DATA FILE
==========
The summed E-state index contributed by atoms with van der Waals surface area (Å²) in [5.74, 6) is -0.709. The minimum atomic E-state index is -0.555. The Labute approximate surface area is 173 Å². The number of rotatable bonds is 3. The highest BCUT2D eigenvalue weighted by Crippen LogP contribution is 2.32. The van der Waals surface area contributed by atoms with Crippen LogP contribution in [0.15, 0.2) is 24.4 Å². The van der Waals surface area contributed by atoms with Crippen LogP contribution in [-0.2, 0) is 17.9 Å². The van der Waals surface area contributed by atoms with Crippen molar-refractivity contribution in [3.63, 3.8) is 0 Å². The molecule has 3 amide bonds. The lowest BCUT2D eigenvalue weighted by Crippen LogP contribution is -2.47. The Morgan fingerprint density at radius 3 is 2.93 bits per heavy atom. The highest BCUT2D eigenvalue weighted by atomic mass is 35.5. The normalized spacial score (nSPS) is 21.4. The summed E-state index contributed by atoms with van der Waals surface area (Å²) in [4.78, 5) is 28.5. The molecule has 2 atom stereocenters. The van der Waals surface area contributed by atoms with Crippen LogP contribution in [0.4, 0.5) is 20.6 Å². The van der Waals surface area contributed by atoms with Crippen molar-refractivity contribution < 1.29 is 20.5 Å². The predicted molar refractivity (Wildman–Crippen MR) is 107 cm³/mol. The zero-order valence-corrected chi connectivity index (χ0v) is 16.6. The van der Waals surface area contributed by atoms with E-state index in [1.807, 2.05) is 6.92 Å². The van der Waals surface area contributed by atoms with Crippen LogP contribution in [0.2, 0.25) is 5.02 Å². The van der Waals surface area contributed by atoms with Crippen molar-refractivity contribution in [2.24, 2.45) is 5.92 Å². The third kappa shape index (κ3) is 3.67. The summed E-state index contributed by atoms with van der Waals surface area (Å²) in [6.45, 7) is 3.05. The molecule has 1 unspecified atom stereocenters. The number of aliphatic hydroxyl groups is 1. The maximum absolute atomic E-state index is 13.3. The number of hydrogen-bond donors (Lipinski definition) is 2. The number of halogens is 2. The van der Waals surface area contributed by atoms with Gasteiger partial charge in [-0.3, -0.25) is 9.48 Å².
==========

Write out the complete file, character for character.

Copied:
The summed E-state index contributed by atoms with van der Waals surface area (Å²) in [5.74, 6) is -0.709. The minimum atomic E-state index is -0.555. The Labute approximate surface area is 173 Å². The number of rotatable bonds is 3. The highest BCUT2D eigenvalue weighted by Crippen LogP contribution is 2.32. The van der Waals surface area contributed by atoms with Crippen LogP contribution in [0.15, 0.2) is 24.4 Å². The van der Waals surface area contributed by atoms with Crippen LogP contribution in [-0.2, 0) is 17.9 Å². The van der Waals surface area contributed by atoms with Crippen molar-refractivity contribution in [3.63, 3.8) is 0 Å². The molecule has 3 amide bonds. The lowest BCUT2D eigenvalue weighted by Crippen LogP contribution is -2.47. The Morgan fingerprint density at radius 3 is 2.93 bits per heavy atom. The highest BCUT2D eigenvalue weighted by atomic mass is 35.5. The normalized spacial score (nSPS) is 21.4. The summed E-state index contributed by atoms with van der Waals surface area (Å²) in [4.78, 5) is 28.5. The molecule has 2 atom stereocenters. The van der Waals surface area contributed by atoms with Crippen LogP contribution in [0.4, 0.5) is 20.6 Å². The van der Waals surface area contributed by atoms with Crippen molar-refractivity contribution < 1.29 is 20.5 Å². The predicted molar refractivity (Wildman–Crippen MR) is 107 cm³/mol. The zero-order valence-corrected chi connectivity index (χ0v) is 16.6. The van der Waals surface area contributed by atoms with E-state index in [1.807, 2.05) is 6.92 Å². The van der Waals surface area contributed by atoms with Crippen LogP contribution in [0.2, 0.25) is 5.02 Å². The van der Waals surface area contributed by atoms with Crippen molar-refractivity contribution in [2.24, 2.45) is 5.92 Å². The third kappa shape index (κ3) is 3.67. The summed E-state index contributed by atoms with van der Waals surface area (Å²) in [6.45, 7) is 3.05. The molecule has 1 unspecified atom stereocenters. The number of aliphatic hydroxyl groups is 1. The maximum absolute atomic E-state index is 13.3. The number of hydrogen-bond donors (Lipinski definition) is 2. The number of halogens is 2. The van der Waals surface area contributed by atoms with Gasteiger partial charge in [-0.3, -0.25) is 9.48 Å².